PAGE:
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The Pathophysiology of Sleep Apnoea: What We have Learned from Animal Models of Chronic Intermittent Hypoxia

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Sleep apnoea is a common condition associated with significant morbidity and mortality. The English bulldog is the only animal known to have sleep apnoea. In recent years, a number of animal models have been developed which have contributed greatly to our knowledge of the condition. These models develop a number of pathophysiological changes similar to human sleep apnoea such as systemic and pulmonary hypertension, increased haematocrit, and effects on blood coaguability, cardiac rhythmogenesis and central nervous system and upper airway muscle function. This review will describe what has been learned from these models concerning the pathophysiology of sleep apnoea with special emphasis on the role played by intermittent hypoxia.

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Keywords: Sleep apnoea; animal models; intermittent hypoxia; pulmonary hypertension; systemic hypertension; upper airway muscle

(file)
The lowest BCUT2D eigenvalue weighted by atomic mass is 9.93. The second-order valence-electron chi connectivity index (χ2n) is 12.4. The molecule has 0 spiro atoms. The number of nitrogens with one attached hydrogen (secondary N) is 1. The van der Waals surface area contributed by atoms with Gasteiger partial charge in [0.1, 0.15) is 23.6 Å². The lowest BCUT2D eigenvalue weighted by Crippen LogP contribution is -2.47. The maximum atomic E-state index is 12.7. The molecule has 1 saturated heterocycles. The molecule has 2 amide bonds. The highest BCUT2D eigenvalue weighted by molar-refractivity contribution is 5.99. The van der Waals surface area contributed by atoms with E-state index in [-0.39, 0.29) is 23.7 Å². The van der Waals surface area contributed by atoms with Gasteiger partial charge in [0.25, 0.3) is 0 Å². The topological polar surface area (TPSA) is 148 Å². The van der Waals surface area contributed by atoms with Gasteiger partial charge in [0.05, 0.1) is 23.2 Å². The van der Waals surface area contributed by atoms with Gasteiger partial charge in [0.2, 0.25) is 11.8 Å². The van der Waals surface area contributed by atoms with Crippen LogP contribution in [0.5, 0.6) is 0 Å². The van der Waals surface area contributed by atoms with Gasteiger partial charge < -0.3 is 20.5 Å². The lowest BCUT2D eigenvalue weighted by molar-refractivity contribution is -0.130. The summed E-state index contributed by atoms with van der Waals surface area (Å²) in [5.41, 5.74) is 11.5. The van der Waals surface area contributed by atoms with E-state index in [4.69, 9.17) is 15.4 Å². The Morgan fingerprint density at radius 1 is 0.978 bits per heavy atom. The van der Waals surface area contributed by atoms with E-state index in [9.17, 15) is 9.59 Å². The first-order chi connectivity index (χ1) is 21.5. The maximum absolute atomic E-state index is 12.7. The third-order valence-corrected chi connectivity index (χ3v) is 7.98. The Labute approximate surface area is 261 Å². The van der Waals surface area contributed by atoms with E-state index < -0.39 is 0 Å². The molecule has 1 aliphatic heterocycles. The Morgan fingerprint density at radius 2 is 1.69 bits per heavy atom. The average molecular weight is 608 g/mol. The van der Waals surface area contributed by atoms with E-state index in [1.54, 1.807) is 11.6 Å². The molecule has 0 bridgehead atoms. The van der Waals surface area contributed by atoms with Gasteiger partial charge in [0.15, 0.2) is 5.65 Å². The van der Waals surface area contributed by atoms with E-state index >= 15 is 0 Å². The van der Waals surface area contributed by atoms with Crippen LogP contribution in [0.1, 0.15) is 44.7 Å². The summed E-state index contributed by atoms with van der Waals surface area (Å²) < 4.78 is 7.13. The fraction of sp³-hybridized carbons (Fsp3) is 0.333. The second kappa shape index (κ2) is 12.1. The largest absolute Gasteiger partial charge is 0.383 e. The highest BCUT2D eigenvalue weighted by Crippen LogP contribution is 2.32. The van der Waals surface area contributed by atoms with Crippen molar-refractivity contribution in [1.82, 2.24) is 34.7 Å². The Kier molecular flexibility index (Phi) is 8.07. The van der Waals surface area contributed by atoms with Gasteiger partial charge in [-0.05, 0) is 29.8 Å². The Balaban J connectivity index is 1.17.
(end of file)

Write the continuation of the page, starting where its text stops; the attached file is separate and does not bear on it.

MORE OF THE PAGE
Document Type: Research Article

Affiliations: Department of Physiology and Medical Physics, Royal College of Surgeons in Ireland, 123 St. Stephen's Green, Dublin 2, Ireland.

Publication date: 2007-02-01

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  • Current Respiratory Medicine Reviews publishes frontier reviews on all the latest advances on respiratory diseases and its related areas e.g. pharmacology, pathogenesis, clinical care, and therapy. The journal's aim is to publish the highest quality review articles dedicated to clinical research in the field. The journal is essential reading for all researchers and clinicians in respiratory medicine.
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